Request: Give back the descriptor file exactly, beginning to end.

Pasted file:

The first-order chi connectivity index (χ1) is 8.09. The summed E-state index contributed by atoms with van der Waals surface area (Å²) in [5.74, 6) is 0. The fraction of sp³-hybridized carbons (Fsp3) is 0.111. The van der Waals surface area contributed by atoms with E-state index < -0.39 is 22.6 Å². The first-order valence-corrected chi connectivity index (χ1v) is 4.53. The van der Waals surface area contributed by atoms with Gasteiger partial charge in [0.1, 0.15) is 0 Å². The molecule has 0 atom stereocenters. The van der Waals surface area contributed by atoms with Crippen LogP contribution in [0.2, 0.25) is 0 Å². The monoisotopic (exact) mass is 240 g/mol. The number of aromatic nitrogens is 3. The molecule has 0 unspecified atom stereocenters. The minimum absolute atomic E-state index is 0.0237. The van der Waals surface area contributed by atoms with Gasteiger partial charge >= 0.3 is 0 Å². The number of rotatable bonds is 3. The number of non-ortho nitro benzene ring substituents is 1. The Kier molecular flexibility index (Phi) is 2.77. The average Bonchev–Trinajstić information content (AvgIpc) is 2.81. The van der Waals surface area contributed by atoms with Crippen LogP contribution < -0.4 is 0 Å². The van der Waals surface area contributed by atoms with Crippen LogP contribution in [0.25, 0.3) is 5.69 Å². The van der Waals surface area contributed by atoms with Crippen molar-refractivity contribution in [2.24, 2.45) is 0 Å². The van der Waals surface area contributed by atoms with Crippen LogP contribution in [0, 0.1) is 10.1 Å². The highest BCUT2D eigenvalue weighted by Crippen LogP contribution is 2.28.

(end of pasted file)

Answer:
The first-order chi connectivity index (χ1) is 8.09. The summed E-state index contributed by atoms with van der Waals surface area (Å²) in [5.74, 6) is 0. The fraction of sp³-hybridized carbons (Fsp3) is 0.111. The van der Waals surface area contributed by atoms with E-state index < -0.39 is 22.6 Å². The first-order valence-corrected chi connectivity index (χ1v) is 4.53. The van der Waals surface area contributed by atoms with Gasteiger partial charge in [0.1, 0.15) is 0 Å². The molecule has 0 atom stereocenters. The van der Waals surface area contributed by atoms with Crippen LogP contribution in [0.2, 0.25) is 0 Å². The monoisotopic (exact) mass is 240 g/mol. The number of aromatic nitrogens is 3. The molecule has 0 unspecified atom stereocenters. The minimum absolute atomic E-state index is 0.0237. The van der Waals surface area contributed by atoms with Gasteiger partial charge >= 0.3 is 0 Å². The number of rotatable bonds is 3. The number of non-ortho nitro benzene ring substituents is 1. The Kier molecular flexibility index (Phi) is 2.77. The average Bonchev–Trinajstić information content (AvgIpc) is 2.81. The van der Waals surface area contributed by atoms with Crippen LogP contribution < -0.4 is 0 Å². The van der Waals surface area contributed by atoms with Crippen LogP contribution in [0.25, 0.3) is 5.69 Å². The van der Waals surface area contributed by atoms with Crippen molar-refractivity contribution in [2.24, 2.45) is 0 Å². The van der Waals surface area contributed by atoms with Crippen LogP contribution in [0, 0.1) is 10.1 Å². The highest BCUT2D eigenvalue weighted by Crippen LogP contribution is 2.28.